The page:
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During my travels, my compensation for free accommodation for one night, was for me to write a daily travel diary. Of how I got to my next location, the people who would host me, the food I was offered and everything else. Below you find the archives of the highly extensive reports. Know that English is not my native language and most reports were written at high speed around midnight. Enjoy.

Friday, 11 April 2003
Montreal, Quebec, Canada (day 2)

The 11th day of April became a day where I stayed another day with Mark Burwash. However he still had to go to work, he took me along to his computer store University Bytes at the grounds of the McGill University.
While he worked at his office, I walked around the university and walked through those imposing historic buildings. I suddenly wished I was studying here.

The weather was great. It was one of the first really warm days and I could already take my winter jacket totally off and actually join the students on the grass lawn in front of the buildings.

For most students it was the last day today, next week a period of exams and report writing starts, so everybody was very happy and relaxed to get over this college period.

“Have you seen the university is in the middle of the city! Imagine what the grounds are worth here? It must be a lot,” Mark told me. And indeed, the campus was totally surrounded by the high rise down town centre of Montreal.

When I approached Mark around lunch time again, he was very busy with phone talks and arrangement he had to make with clients. He gave me ten dollars to get myself something to eat in the student café in the William Shatner student union building (yes, it’s named after that Star Trek-guy) and with wrappers, juice and coffee I nested myself between some foreign science students watching The War Channel on a big screen television to get the latest news.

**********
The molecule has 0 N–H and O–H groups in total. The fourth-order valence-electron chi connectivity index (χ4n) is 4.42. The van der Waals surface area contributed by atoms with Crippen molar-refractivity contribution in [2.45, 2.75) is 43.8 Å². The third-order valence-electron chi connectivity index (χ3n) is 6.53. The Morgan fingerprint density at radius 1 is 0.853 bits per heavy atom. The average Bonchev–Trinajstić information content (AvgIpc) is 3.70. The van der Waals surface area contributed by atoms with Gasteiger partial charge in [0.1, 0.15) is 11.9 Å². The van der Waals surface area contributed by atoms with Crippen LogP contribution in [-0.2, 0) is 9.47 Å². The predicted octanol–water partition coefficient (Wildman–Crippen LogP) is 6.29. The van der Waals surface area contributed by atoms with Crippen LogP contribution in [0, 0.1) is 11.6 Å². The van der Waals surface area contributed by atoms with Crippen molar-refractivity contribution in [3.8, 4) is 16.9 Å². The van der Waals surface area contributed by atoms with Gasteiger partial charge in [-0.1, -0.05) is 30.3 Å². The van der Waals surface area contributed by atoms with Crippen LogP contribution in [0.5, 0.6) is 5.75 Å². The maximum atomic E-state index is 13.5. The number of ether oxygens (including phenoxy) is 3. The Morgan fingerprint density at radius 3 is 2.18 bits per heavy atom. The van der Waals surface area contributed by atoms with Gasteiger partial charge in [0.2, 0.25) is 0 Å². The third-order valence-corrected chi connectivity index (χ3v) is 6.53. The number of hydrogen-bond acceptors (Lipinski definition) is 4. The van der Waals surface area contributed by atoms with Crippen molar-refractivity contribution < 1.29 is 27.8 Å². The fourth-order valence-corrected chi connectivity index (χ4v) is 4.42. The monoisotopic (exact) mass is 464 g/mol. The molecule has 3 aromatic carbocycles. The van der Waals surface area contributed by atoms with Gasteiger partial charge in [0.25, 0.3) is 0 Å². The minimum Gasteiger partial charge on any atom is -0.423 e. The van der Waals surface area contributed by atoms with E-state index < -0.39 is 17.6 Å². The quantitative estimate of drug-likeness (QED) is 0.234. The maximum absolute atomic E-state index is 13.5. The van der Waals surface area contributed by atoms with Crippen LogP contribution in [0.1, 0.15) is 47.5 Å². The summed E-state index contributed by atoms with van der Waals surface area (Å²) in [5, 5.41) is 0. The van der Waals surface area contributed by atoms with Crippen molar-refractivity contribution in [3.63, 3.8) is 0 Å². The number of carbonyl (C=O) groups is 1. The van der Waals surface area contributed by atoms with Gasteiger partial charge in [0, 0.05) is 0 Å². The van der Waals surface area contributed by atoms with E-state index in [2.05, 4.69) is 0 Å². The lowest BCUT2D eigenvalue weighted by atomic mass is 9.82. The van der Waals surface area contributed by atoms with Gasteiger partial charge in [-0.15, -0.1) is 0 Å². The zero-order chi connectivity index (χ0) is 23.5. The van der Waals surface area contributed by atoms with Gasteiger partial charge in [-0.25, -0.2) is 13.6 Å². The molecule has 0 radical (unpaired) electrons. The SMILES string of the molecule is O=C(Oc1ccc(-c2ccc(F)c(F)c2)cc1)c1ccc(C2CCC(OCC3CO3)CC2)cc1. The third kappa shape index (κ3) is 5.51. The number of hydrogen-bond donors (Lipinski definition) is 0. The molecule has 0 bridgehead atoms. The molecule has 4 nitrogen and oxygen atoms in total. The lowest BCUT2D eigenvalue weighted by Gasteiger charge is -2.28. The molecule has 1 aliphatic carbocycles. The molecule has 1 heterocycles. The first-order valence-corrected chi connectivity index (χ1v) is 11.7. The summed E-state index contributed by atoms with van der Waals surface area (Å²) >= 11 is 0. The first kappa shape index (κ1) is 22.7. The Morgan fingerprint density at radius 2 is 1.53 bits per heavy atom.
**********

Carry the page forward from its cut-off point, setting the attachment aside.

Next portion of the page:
After 4pm Mark had enough of his work and as the manager of the store he could just take his coat and say goodbye to everybody. “We need a beer,” he said, and he took me into the city centre.

Still I was amazed to see how everything is mentioned in the French language. “Every sign is in French, English is not allowed by the Quebecois government.” Really? It just felt very strange to enter Le Vieux Dublin, while The Old Dublin would definitely sound better for an Irish Pub, if you ask me.

While staying at Mark’s place, I was still in the Anglophone part of the city. With Mark living on Rue du Parc, only a few blocks further runs Rue de St Laurent, which is apparently the language border line. East from this line many people will be francophone and the French language will dominate. I am still at the west side now.

For dinner Mark had invited a lot of friends of his and his flatmates Sascha and Tan (who live on the 3rd floor of the same building) and Mark had organised a small barbeque party.

So I met up with many yuppies (I can consider myself one too) who took along some meat and drinks of their own and had some fun conversations with some of them.

The night ended pretty fast when two guys started to make B52’s shooters for everybody. Now these drinks make the alcohol flow go pretty fast. And I learned what a concrete mixer is: lemon juice with Baileys, which you mix in your mouth. Believe me, most people found it pretty funny when that mouth got emptied in the bathroom...

Time for a good mouth was here!

Good night Montreal!